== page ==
Jesus is truth, so finding the best way to know Him is essential for knowing the truth. The bible is key for getting to know and learning about Him. But how can we be sure to understand it properly? Six people can read the same passage and come up with at least six interpretations of what it means about the person of Jesus and His will for us. We need certainty of accurately understanding the bible as well as simply access to it, because if Jesus is truth, and the bible is the best way to learn about Him, a valid interpretation can’t be subjective or “my version”.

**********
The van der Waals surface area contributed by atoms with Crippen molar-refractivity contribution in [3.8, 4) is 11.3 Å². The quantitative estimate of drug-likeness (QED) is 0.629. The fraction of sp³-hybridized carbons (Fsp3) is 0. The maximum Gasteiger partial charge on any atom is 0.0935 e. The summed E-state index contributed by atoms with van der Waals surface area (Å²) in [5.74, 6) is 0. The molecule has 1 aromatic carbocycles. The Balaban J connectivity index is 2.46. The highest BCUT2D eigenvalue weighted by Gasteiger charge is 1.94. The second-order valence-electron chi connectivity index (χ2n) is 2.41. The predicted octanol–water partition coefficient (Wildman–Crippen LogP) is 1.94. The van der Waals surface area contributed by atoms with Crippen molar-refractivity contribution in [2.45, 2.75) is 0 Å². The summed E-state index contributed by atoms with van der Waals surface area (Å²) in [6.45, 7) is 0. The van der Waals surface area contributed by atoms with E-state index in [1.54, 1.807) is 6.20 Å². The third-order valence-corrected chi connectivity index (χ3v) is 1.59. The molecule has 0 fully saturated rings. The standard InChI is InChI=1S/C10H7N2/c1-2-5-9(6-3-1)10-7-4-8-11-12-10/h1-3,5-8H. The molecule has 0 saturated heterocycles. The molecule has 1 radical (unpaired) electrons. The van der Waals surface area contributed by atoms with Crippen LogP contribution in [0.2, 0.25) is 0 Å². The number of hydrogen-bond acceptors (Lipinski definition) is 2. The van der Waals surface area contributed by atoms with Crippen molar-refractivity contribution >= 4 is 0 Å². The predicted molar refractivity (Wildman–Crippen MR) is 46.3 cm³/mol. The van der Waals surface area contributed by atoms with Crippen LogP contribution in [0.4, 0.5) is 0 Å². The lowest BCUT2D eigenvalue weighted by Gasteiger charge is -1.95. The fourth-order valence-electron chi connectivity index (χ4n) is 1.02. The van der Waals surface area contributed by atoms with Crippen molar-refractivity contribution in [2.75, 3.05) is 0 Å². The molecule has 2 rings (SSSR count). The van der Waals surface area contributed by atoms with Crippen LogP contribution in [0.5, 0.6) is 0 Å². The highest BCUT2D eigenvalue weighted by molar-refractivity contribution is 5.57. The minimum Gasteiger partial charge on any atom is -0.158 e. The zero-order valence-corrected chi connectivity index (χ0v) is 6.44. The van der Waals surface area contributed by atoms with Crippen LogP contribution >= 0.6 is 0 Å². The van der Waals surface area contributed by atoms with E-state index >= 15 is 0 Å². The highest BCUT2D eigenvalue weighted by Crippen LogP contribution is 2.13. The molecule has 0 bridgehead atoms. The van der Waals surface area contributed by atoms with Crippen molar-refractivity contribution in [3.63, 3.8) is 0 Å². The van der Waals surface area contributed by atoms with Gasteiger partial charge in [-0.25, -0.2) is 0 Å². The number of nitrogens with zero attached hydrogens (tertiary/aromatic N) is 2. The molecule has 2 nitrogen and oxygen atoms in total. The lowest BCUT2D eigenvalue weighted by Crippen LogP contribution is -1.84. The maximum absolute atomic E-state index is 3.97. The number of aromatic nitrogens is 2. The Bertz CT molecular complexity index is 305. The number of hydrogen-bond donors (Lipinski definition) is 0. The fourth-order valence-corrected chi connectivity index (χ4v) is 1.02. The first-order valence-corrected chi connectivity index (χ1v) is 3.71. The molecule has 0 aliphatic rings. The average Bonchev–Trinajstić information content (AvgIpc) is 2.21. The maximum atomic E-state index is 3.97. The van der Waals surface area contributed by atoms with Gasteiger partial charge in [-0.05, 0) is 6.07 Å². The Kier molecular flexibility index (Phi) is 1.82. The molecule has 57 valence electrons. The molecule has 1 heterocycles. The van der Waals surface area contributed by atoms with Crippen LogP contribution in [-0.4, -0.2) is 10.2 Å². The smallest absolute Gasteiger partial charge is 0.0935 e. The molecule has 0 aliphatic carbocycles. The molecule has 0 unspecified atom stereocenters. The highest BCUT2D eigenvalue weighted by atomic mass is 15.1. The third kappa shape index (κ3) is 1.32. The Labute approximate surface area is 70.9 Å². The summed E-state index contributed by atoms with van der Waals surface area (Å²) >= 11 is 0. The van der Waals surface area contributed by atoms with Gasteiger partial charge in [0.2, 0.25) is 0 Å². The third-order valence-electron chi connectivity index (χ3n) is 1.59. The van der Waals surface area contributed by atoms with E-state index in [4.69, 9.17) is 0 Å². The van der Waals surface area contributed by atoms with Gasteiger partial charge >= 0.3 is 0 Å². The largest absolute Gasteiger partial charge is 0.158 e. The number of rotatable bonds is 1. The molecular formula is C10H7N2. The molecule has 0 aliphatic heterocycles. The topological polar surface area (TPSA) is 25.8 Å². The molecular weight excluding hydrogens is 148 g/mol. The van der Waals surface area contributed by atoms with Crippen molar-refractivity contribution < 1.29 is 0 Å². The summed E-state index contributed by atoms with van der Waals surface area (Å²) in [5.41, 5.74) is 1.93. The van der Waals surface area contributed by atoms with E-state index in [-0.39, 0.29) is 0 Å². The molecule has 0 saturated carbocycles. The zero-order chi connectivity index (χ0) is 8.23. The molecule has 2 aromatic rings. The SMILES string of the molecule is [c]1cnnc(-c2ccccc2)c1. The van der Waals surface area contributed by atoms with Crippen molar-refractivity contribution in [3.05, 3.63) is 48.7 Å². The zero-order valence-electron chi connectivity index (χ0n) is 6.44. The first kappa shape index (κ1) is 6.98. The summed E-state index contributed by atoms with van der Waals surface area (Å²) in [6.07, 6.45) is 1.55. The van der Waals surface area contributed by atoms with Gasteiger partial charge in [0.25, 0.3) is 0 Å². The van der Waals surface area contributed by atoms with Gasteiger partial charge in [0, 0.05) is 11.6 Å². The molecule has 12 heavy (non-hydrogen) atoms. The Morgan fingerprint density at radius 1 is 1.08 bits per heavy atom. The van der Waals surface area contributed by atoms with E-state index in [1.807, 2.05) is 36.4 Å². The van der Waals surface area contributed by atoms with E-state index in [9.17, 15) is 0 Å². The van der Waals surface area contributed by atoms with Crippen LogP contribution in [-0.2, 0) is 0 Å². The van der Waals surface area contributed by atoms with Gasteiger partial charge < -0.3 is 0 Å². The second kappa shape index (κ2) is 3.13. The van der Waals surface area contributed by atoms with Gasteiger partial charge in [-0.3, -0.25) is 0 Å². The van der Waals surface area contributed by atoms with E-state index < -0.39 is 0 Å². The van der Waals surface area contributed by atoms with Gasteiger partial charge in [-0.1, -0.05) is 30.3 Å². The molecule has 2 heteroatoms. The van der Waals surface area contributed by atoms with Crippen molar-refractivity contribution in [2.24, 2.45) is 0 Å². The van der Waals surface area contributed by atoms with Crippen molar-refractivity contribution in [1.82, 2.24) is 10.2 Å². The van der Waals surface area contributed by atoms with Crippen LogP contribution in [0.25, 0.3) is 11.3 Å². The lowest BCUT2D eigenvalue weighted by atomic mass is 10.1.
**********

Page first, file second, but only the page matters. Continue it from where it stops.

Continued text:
Fortunately, Jesus didn’t leave us to fend for ourselves with only a book. He established a church, founded on the apostles, that He gave the authority to teach the good news. This authority to interpret and teach was passed to the successors of the apostles, down through the generations to this day. Its beginnings can be seen in the bible, and an understanding of that responsibility, authority, and purpose is clear from the very beginning of the church, even before the books of the new testament were completed. The passing on of this understanding is known as tradition, and the interpretation of bible and tradition, guided by the Holy Spirit, is known as the teaching authority of the church. To know Jesus as fully as possible requires the bible, tradition, and the teaching authority of the church; all three are established, guided, and protected by God for His people.